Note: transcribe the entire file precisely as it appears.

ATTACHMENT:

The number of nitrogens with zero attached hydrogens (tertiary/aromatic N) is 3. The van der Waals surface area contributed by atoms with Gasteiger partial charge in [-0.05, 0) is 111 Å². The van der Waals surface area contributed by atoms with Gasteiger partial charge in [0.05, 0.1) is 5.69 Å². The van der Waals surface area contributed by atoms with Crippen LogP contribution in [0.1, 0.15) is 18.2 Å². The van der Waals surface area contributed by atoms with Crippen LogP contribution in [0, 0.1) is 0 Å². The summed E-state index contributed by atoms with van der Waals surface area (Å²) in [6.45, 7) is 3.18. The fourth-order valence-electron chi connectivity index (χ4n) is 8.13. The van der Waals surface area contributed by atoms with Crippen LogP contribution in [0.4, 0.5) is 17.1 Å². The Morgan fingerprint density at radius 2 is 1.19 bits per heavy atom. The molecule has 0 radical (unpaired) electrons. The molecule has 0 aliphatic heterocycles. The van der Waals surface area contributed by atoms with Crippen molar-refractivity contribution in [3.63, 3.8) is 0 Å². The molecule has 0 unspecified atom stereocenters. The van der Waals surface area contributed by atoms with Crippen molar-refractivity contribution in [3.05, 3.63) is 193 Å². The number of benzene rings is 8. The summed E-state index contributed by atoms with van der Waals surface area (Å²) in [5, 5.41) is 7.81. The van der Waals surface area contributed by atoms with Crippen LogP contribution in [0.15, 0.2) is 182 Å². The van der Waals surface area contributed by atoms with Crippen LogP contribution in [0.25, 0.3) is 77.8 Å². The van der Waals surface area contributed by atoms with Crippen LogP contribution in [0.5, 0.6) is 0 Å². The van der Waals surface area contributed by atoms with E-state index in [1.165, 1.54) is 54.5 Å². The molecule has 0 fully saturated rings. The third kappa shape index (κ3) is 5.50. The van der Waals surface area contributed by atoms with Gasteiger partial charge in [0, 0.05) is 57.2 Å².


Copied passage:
The number of nitrogens with zero attached hydrogens (tertiary/aromatic N) is 3. The van der Waals surface area contributed by atoms with Gasteiger partial charge in [-0.05, 0) is 111 Å². The van der Waals surface area contributed by atoms with Gasteiger partial charge in [0.05, 0.1) is 5.69 Å². The van der Waals surface area contributed by atoms with Crippen LogP contribution in [0.1, 0.15) is 18.2 Å². The van der Waals surface area contributed by atoms with Crippen LogP contribution in [0, 0.1) is 0 Å². The summed E-state index contributed by atoms with van der Waals surface area (Å²) in [6.45, 7) is 3.18. The fourth-order valence-electron chi connectivity index (χ4n) is 8.13. The van der Waals surface area contributed by atoms with Crippen LogP contribution in [0.4, 0.5) is 17.1 Å². The Morgan fingerprint density at radius 2 is 1.19 bits per heavy atom. The molecule has 0 radical (unpaired) electrons. The molecule has 0 aliphatic heterocycles. The van der Waals surface area contributed by atoms with Crippen molar-refractivity contribution in [3.63, 3.8) is 0 Å². The molecule has 0 unspecified atom stereocenters. The van der Waals surface area contributed by atoms with Crippen molar-refractivity contribution in [3.05, 3.63) is 193 Å². The number of benzene rings is 8. The summed E-state index contributed by atoms with van der Waals surface area (Å²) in [5, 5.41) is 7.81. The van der Waals surface area contributed by atoms with Crippen LogP contribution in [0.15, 0.2) is 182 Å². The van der Waals surface area contributed by atoms with Crippen LogP contribution in [0.25, 0.3) is 77.8 Å². The van der Waals surface area contributed by atoms with Crippen LogP contribution in [0.5, 0.6) is 0 Å². The van der Waals surface area contributed by atoms with E-state index in [1.165, 1.54) is 54.5 Å². The molecule has 0 fully saturated rings. The third kappa shape index (κ3) is 5.50. The van der Waals surface area contributed by atoms with Gasteiger partial charge in [0, 0.05) is 57.2 Å².